Police in Kyrgyzstan have said that they have identified 4,000 people as being “adherents of extremists views,” a big jump from the figure reported last year.
The Interior Minister said on June 14 that in the first five months of the year, police registered 215 “expressions of religious of extremism” and that 63 related criminal cases have been opened.
In September, however, police officials were stating that their database of suspected extremist sympathizers numbered around 1,800.
Raim Salimov, the deputy head of the Interior Ministry’s 10th department, which is responsible for combating terrorism, said at the time that the bulk of that cohort, around 1,360 people, were members of Hizb ut-Tahrir, a banned Islamic party whose goal is to see an Islamic caliphate created across the region. The group has always professed to eschew violent methods. Salimov also said last year that 74 percent of reported incidents of extremist behavior were recorded in the south.
There is an implied but unspoken inference in that particular data point insofar as it is ethnic Uzbeks, who mainly live in the south, that are the predominant targets of extremism-related prosecutions. That said, research over the years has shown that Hizb ut-Tahrir has in the south been able on occasion to overcome the ethnic divide, so the picture is not always so cut and dry.
Still, it is not immediately apparent how the sudden and drastic increase in identified extremists can be be explained.
There is some indication that the net is being cast wider and more indiscriminately.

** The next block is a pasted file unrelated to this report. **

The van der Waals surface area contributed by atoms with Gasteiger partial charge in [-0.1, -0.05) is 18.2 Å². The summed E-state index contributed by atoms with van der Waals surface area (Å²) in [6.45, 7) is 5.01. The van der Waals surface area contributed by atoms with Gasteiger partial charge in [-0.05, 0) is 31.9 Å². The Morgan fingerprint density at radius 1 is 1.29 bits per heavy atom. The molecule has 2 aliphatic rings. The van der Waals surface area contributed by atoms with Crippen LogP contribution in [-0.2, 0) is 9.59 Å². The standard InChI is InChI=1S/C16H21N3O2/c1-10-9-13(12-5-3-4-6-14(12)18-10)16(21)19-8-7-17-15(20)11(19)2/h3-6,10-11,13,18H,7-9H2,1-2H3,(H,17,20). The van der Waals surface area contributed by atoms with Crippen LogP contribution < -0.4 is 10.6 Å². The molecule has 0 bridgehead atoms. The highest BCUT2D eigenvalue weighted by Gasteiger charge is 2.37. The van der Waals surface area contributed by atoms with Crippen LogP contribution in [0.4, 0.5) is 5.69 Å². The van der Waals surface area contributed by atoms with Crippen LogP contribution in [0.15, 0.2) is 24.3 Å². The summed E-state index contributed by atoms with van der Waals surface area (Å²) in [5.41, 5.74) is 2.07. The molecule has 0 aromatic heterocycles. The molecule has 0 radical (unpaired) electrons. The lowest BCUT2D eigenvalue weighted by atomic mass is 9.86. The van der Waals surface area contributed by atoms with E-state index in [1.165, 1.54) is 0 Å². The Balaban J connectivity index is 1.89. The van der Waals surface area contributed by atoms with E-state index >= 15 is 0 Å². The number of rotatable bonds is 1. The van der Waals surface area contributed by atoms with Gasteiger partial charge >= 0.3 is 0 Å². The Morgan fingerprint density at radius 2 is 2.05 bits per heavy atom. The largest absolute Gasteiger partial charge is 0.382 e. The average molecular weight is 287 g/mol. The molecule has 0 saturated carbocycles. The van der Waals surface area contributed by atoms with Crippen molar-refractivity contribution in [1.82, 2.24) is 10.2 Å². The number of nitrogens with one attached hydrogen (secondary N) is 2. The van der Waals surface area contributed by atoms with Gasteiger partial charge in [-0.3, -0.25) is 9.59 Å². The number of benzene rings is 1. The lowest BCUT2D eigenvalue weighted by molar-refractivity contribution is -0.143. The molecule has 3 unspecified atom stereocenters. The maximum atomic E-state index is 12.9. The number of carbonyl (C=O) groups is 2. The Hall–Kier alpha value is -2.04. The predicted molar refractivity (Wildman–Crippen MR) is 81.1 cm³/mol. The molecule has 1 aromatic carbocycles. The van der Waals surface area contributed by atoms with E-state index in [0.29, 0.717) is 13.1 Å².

For the first time in Uzbekistan’s post-Soviet history, the customary of breaking fast at sundown during the Ramadan period is being banned from mosques and restaurants.
Radio Free Europe/Radio Liberty’s Uzbek service, Ozodlik, reported this week that the ban was introduced not by the government itself, however, but by the state-run Spiritual Administration of Muslims of Uzbekistan.
“The ban on performing iftar in cafes, restaurants and mosques is not government policy. We have gone down this road bearing in mind the history of Islam. At the time of the Prophet Muhammed, iftar was organized solely for those who had little or nothing to eat. But now iftar, which had always been a manifestation of the need to care for the needy, has become another display of waste and ostentatious celebration,” Abdulaziz Mansur, the deputy head of the Spiritual Administration of Muslims of Uzbekistan, told Ozodlik in an interview.
Accordingly, the Spiritual Administration of Muslims of Uzbekistan is inviting people to invite small groups of people home instead of gathering in large groups in public places.
“In Mecca people perform iftar because people (pilgrims) do not have their own home there. Our citizens have their own home. They should have iftar at their place, within their family circle,” Mansur said.
The holy month of Ramadan began this year on June 6.
This period is typically a considerable money-spinner for cafes and restaurants in the old part of the capital, Tashkent, which would put on special menus to celebrate the daily breaking of the fast.